A plaque remaining from the Big Apple Night Club at West 135th Street and Seventh Avenue in Harlem.

Above, a 1934 plaque from the Big Apple Night Club at West 135th Street and Seventh Avenue in Harlem. Discarded as trash in 2006.

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“A day without wine isn’t over yet” (5/29)
“I’m assuming Greek yogurt is just regular yogurt but with way more hair” (5/29)
Entry forthcoming—B.P. (5/29)
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Entry from July 23, 2009
Skyscraper Sandwich

Entry in progress—B.P.

The long list of the names of sandwiches served on long rolls includes blimpie, bomber, Cuban (medianoche), Dagwood, garibaldi, gondola, grinder, hero, hoagie, Italian, jawbreaker, muffuletta, peacemaker (La Mediatrice), pilgrim, pistolette, po’ boy (poor boy), rocket, spiedie, spucky (spuckie, spukie), submarine (sub), torpedo, torta (Mexican po’ boy), wedge and zeppelin (zep).


6 March 1925, Dallas (TX) News, “REG’LAR FELLERS BY GENE BYRNES” (comic strip), part 2, pg. 16:
Skyscraper Sandwiches
(...)
BOY1: I WOULD BE SATISFIED WITH THE GREASY VEST RESTAURANT! AN’ ALL I WOULD EAT IS SANDWIDGES!
BOY2: MY MOTHER CAN BEAT THEM MAKIN’ SANDWIDGES!
BOY1: YOUR MOTHER ONEY MAKES ‘EM ONE STORY HIGH BUT IN THE GREASY VEST WINDOW THEY HAVE ‘EM WITH FOUR STORIES TO ‘EM!

14 July 1928, Galveston (TX) Daily News, pg. 11, col. 1:
Skyscraper Sandwiches—Trim the crust from a loaf of bread and cut the bread across from end to end in long slices about one-quarter inche thick. Spread the slices with softened butter, then begin to arrange the “skyscrapers.” On the first long slice of bread arrange slices of cold boiled ham. On the next slice place Switzerland cheese cut very thin; dot this here and there with mustard. Coer the third bread slice with slices tomatoes, brushed with mayonnaise. Swiss cheese dotted with chili sauce of catsup is arranged over the next slice, lettuce covered lightly with mayonnaise over the fifth, and ham is used for the sixth. Then the last slice of bread is placed on the pile, buttered side down, and the loaf is wrapped in a napkin and pressed fifteen minutes. Then it is cut in sections of any desired shaoe and size, or carried intact to the picnic to be sliced at serving.

17 March 1929, Los Angeles (CA) Times, “Waffles for World Weal” by Alfred P. Perry, pg. B1:
SKYSCRAPER SANDWICHES. Then there are those magnificent sandwiches—chicken, lobster, ...

14 February 1937, New York (NY) Times, “Out of the Editor’s Mailbag,” pg. 69:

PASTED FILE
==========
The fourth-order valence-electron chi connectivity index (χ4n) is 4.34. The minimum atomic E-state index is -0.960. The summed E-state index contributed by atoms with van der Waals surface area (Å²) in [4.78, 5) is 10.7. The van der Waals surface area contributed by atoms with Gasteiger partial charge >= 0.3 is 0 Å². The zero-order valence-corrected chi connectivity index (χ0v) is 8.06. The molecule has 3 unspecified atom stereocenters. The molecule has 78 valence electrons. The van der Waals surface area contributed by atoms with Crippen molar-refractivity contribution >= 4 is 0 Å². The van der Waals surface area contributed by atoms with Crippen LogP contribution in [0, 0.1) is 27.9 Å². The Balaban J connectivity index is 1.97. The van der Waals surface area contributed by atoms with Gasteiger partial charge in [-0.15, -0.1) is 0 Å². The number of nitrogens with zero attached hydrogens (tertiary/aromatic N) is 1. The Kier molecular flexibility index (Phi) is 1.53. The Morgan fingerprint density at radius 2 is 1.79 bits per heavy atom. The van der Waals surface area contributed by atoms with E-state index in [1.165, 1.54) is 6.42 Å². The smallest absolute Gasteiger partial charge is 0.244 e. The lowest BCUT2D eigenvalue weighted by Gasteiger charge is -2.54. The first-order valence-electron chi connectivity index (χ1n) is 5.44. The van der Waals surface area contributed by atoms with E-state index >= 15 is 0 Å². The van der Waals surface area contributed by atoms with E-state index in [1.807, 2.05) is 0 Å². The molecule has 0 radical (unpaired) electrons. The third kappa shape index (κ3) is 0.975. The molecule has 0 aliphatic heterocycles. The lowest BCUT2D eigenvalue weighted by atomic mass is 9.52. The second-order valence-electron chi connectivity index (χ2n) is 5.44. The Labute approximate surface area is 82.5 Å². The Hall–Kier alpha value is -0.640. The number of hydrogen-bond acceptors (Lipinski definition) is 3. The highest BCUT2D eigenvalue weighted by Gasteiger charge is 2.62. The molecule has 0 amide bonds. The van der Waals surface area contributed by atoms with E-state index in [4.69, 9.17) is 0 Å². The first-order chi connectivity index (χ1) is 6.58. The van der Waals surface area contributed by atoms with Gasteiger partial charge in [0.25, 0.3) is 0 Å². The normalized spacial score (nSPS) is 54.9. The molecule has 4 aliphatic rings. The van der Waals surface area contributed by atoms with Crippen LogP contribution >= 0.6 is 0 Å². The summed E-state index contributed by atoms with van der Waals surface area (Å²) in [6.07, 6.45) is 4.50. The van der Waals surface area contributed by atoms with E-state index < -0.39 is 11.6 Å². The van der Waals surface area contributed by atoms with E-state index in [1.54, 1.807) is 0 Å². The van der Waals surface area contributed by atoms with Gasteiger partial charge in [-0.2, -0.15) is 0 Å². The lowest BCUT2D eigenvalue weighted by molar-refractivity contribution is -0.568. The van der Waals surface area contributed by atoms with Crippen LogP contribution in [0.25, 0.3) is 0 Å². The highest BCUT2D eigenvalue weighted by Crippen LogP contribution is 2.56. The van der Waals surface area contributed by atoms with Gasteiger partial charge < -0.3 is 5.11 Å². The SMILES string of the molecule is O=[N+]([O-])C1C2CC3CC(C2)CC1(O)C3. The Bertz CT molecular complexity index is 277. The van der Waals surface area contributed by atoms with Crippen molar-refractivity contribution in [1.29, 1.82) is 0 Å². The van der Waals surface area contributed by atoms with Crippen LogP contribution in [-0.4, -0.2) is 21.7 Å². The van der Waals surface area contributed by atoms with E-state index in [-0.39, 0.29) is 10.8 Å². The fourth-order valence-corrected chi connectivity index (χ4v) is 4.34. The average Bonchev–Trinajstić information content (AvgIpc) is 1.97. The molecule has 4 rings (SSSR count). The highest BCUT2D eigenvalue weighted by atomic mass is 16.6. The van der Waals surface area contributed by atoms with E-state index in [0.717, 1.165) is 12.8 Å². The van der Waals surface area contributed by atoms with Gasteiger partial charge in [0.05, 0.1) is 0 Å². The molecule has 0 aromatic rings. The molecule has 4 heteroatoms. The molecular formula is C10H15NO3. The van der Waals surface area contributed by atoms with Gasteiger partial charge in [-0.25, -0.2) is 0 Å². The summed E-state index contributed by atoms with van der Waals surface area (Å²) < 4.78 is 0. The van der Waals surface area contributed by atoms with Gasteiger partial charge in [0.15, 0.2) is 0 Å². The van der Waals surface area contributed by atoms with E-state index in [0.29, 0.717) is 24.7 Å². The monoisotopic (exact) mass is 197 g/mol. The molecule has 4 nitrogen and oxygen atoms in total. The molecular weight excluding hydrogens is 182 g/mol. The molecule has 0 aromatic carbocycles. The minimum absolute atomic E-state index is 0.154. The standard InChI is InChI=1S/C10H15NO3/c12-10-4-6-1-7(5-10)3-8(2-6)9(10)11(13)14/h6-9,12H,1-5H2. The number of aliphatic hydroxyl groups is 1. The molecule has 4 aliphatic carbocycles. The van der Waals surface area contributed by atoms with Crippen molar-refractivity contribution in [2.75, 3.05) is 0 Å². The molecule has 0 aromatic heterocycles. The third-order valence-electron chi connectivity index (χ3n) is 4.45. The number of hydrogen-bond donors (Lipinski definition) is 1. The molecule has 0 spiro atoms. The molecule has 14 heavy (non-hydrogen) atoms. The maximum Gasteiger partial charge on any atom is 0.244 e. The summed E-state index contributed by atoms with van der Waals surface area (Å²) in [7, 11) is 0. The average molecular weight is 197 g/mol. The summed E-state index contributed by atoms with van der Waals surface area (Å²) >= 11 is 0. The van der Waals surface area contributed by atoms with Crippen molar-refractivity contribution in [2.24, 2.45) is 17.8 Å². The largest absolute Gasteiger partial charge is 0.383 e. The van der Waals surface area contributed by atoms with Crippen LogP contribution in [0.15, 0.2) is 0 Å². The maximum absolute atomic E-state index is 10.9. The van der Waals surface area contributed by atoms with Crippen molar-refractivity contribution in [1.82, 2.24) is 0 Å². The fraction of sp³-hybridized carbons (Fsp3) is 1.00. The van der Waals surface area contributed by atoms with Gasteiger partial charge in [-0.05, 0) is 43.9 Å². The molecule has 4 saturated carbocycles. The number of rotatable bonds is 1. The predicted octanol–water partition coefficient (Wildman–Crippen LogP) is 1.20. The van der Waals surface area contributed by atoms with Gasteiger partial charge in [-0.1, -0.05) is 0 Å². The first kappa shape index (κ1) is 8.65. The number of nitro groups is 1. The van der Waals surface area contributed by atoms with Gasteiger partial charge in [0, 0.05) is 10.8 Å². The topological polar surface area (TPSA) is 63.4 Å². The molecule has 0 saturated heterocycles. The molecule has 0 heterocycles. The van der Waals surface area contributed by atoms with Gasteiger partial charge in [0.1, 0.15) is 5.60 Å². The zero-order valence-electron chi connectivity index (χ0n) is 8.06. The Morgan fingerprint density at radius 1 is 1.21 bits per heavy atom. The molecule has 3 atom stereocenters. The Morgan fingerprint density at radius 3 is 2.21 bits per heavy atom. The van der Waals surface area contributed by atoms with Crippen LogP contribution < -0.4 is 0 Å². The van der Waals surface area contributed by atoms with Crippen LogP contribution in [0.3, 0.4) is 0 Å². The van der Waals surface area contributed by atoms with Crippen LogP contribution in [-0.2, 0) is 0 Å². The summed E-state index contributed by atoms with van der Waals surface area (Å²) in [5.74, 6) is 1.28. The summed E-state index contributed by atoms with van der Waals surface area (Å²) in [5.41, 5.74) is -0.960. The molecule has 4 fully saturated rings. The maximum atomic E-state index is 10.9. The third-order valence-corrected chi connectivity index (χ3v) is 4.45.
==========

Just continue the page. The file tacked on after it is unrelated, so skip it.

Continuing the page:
SANDWICHES: And Odes
I appreciate the excellence of Fairfax Downey’s humorous verse in THE TIMES. I don’t know who invented the skyscraper sandwich or why, but the description of it here is eloquent as well as accurate. It is, if I may be pardoned the pun, a mess. And in a drug store sometimes there aretables in among the bookstalls and umbrella racks, but there are no chairs at the fountain. And only recently has provision been made for the accommodation of human knees. Has there ever been an Ode to a Skyscraper? Or an epic poem recounting the heroic struggles of an unhappy motorist trying to avoid a summons? These things have an important place in modern civilized life and are deserving of glorification in verse, as is the drug store luncheon.—R. C. O’BRIEN, New York.

8 April 1937, Dunkirk (NY) Evening Observer, pg. 6, col. 5:
IN NEW YORK
The Skyscraper Sandwich
It Really Owes Its Development to Arnold Reu-
ben and His Celebrated Costumes.

By GEORGE ROSS

17 July 1937, Lima (OH) News, pg. 5, col. 3 ad:
STONE’S SKYSCRAPER SANDWICHES
12 DELICIOUS VARIETIES
5c
STONE’S GRILL

1 January 1940, Atchison (KS) Daily Globe, pg. 15, col. 1 ad:
SNAPP’S
Skyscraper Sandwich Shop

22 March 1945, Cleveland (OH) Plain Dealer, pg. 14 comic strip ad:
BOY1: I HEARD ABOUT TIP-TOP BREAD ON DICK TRACY’S PROGRAM.
BOY2: THAT’S RIGHT, TIP-TOP HELPS KEEP YOU STRONG AND FULL OF PEP—LIKE DICK TRACY. SAY—LET’S MAKE A SKYSCRAPER SANDWICH!
BOY1: WHAT’S A SKYSCRAPER SANDWICH?
BOY2: TRIPLE-DECKER TIP-TOP WITH JELLY AND PEANUT BUTTER. BOY, IT’S TOPS!

4 April 1948, Kingsport (TN) Times-News, pg. 13B, col. 5:
BLONDIE’S COOK BOOK, edited by Chic Young, 141 pages. David McKay Company.
Dagwood Bumstead’s skyscraper sandwich is one of the staples, not only of the Bumstead ktichen, and the American cartoon, but of daily conversation over newspapers.

24 July 1953, San Antonio (TX) Light, pg. 25, col. 3:
From that modest beginning sandwiches have come a long way. Today, they run the gamut from a snack, to the most elaborate canape to a meal-in-one or a skyscraper sandwich.

5 September 1962, Long Beach (CA) Press-Telegram, “Did You Know?” by Mildred K. Flanary, pg. B4, col. 7:
Did you know that from skyscraper sandwiches to single-layer open-face treats nothing beats California Turkey!

30 April 1968, Oakland (CA) Tribune, pg. 42, col. 4 ad:
HOOK ‘N LADDER
RESTAURANT & COCKTAIL LOUNGE
FEATURING
SKYSCRAPER SANDWICHES

Posted by Barry Popik
New York CityFood/Drink • Thursday, July 23, 2009 • Permalink